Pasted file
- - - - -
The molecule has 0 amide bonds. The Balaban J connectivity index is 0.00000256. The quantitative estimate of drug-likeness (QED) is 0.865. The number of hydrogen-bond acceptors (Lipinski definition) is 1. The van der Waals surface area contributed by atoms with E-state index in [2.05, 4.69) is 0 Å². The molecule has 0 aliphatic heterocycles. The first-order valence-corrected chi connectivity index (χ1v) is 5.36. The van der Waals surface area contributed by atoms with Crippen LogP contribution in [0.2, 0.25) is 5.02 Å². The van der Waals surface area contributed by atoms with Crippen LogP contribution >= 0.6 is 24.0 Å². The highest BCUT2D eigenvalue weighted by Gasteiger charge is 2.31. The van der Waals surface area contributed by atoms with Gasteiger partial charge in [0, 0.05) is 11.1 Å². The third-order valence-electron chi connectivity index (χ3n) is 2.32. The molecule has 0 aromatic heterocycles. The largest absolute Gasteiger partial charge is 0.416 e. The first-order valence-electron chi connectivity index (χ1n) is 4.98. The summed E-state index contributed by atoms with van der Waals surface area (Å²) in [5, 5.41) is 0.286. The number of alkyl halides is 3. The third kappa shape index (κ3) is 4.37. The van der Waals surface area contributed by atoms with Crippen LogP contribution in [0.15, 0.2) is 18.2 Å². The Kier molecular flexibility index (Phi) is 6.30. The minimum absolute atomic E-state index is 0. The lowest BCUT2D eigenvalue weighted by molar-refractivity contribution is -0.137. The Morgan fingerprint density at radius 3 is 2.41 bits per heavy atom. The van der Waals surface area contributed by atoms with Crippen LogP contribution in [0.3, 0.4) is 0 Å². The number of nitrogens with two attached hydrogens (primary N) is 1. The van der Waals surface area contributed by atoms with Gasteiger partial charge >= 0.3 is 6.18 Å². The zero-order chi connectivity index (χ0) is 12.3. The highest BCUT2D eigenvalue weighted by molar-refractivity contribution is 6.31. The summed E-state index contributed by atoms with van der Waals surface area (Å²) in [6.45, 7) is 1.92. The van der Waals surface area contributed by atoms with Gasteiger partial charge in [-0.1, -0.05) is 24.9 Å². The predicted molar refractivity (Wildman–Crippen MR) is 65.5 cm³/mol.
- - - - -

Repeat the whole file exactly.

The molecule has 0 amide bonds. The Balaban J connectivity index is 0.00000256. The quantitative estimate of drug-likeness (QED) is 0.865. The number of hydrogen-bond acceptors (Lipinski definition) is 1. The van der Waals surface area contributed by atoms with E-state index in [2.05, 4.69) is 0 Å². The molecule has 0 aliphatic heterocycles. The first-order valence-corrected chi connectivity index (χ1v) is 5.36. The van der Waals surface area contributed by atoms with Crippen LogP contribution in [0.2, 0.25) is 5.02 Å². The van der Waals surface area contributed by atoms with Crippen LogP contribution >= 0.6 is 24.0 Å². The highest BCUT2D eigenvalue weighted by Gasteiger charge is 2.31. The van der Waals surface area contributed by atoms with Gasteiger partial charge in [0, 0.05) is 11.1 Å². The third-order valence-electron chi connectivity index (χ3n) is 2.32. The molecule has 0 aromatic heterocycles. The largest absolute Gasteiger partial charge is 0.416 e. The first-order valence-electron chi connectivity index (χ1n) is 4.98. The summed E-state index contributed by atoms with van der Waals surface area (Å²) in [5, 5.41) is 0.286. The number of alkyl halides is 3. The third kappa shape index (κ3) is 4.37. The van der Waals surface area contributed by atoms with Crippen LogP contribution in [0.15, 0.2) is 18.2 Å². The Kier molecular flexibility index (Phi) is 6.30. The minimum absolute atomic E-state index is 0. The lowest BCUT2D eigenvalue weighted by molar-refractivity contribution is -0.137. The Morgan fingerprint density at radius 3 is 2.41 bits per heavy atom. The van der Waals surface area contributed by atoms with Crippen LogP contribution in [0.3, 0.4) is 0 Å². The number of nitrogens with two attached hydrogens (primary N) is 1. The van der Waals surface area contributed by atoms with Gasteiger partial charge >= 0.3 is 6.18 Å². The zero-order chi connectivity index (χ0) is 12.3. The highest BCUT2D eigenvalue weighted by molar-refractivity contribution is 6.31. The summed E-state index contributed by atoms with van der Waals surface area (Å²) in [6.45, 7) is 1.92. The van der Waals surface area contributed by atoms with Gasteiger partial charge in [-0.1, -0.05) is 24.9 Å². The predicted molar refractivity (Wildman–Crippen MR) is 65.5 cm³/mol.